OPINION: The consequences of the earthquake in the lower North Island on Monday will be very familiar to anyone who has lived through the Canterbury earthquakes over the past three years.
There is the damage itself. There was fortunately no loss of life or injury, but from all around the region there are reports of chimneys down, damage to houses and other buildings including a dairy factory, crockery and artwork damaged, fallen bookcases and so on. There have already been aftershocks and seismologists forecast that there will be more in the coming days and weeks which will continue to jangle already unsteady nerves.
Monday's shock was not far off the magnitude of the Christchurch one of three years ago. It was, however, much deeper and and its epicentre further away from heavily populated areas so the fallout has blessedly been much less severe. Nonetheless, it is a powerful reminder of the ever- present need to be well-prepared for such an event.
As with most earthquakes, there was no immediate warning that Monday's event was about to occur. But the region is one of the more earthquake prone in the country. There are several faultlines and the Pacific tectonic plate and the Australian plate, whose interaction caused the latest tremor, are in the vicinity. Four large earthquakes shook the region between 1990 and 1992 and strong quakes, one as large as 8.2 on the Richter scale, have struck in 1855, 1904, 1913, 1934, and twice in 1942.
So while the Monday quake came out of the blue it can hardly be described as unexpected in that region. Indeed, as Canterbury's experience also shows, there is practically nowhere in New Zealand where a damaging earthquake could not be expected. Which is why the complacency revealed by the results of a recent survey done for the Earthquake Commission is surprising. Even after years of advertising campaigns fronted by high-profile show business figures and after the Canterbury quakes, the survey showed that fewer than half of homeowners had secured their tall furniture (not surprisingly, Canterbury people were more diligent than the population as a whole).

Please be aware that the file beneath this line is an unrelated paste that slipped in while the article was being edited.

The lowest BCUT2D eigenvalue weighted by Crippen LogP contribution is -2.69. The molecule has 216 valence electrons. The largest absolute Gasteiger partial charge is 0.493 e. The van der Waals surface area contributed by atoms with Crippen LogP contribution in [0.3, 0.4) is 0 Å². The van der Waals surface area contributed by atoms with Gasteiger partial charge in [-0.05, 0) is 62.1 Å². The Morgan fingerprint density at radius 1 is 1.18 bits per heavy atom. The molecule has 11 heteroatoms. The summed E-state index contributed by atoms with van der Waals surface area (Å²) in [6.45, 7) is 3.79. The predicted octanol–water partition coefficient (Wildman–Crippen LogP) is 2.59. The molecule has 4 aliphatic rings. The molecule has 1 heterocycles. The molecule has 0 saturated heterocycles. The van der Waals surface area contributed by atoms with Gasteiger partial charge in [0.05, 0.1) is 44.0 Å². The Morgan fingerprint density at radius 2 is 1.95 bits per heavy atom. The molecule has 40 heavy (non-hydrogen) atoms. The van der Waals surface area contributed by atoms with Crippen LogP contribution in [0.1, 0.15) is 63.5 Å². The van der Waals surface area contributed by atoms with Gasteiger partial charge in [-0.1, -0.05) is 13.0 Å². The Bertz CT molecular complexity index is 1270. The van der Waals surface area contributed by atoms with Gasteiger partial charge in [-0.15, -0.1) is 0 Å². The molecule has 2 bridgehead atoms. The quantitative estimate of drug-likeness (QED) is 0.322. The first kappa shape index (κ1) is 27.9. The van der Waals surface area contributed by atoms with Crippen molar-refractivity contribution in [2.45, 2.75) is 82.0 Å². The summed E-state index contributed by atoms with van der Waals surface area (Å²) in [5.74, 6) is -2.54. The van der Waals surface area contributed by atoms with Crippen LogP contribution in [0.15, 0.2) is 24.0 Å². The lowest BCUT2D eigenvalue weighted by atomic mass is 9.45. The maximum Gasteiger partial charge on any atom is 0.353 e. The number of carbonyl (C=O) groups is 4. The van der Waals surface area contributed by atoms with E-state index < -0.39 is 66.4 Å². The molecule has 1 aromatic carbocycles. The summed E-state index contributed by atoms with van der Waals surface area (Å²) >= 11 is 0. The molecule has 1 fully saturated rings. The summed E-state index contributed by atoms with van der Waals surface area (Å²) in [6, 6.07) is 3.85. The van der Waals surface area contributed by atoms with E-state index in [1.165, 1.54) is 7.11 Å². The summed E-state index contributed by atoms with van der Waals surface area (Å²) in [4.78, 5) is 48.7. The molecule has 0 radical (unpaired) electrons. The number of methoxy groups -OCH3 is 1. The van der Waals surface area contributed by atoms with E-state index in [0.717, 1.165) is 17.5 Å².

Resistance to earthquake- proofing property extends beyond reluctance to do anything to secure furniture and vulnerable items around the house. Despite the many fatalities caused by bricks and cladding falling from buildings made from unreinforced masonry and recommendations made by the royal commission that looked into them, some building owners in many places around the country have not moved as swiftly as they might have to make their properties safer.
One property in Masterton red-stickered after Monday's earthquake was a three-storey residential building on the main street owned by the town's former mayor, Garry Daniell. In 2012, when the building appeared on a district council list as being below one-third compliance with the current building code, Daniell, who at the time was mayor and might have been expected to set a good example for other owners, said he would not act to do anything about it until he received instructions to do so from the council. After Monday's event, the building has been cleared of its residents pending an engineering inspection.
Bringing buildings, particularly older ones, up to the level where they will be safe in earthquakes can be expensive. The consequences of leaving them below code, however, can be far graver. For home owners, getting vulnerable chimneys, fences, hot-water cylinders and the like reinforced is hardly prohibitive and securing bookcases and tall furniture costs practically nothing. The Earthquake Commission has just begun running a new series of television commercials publicising the importance of doing so, some featuring people such as Sam Johnson who became prominent after the Canterbury events. Coinciding as they do with another major shake, with luck they may drive the message home.
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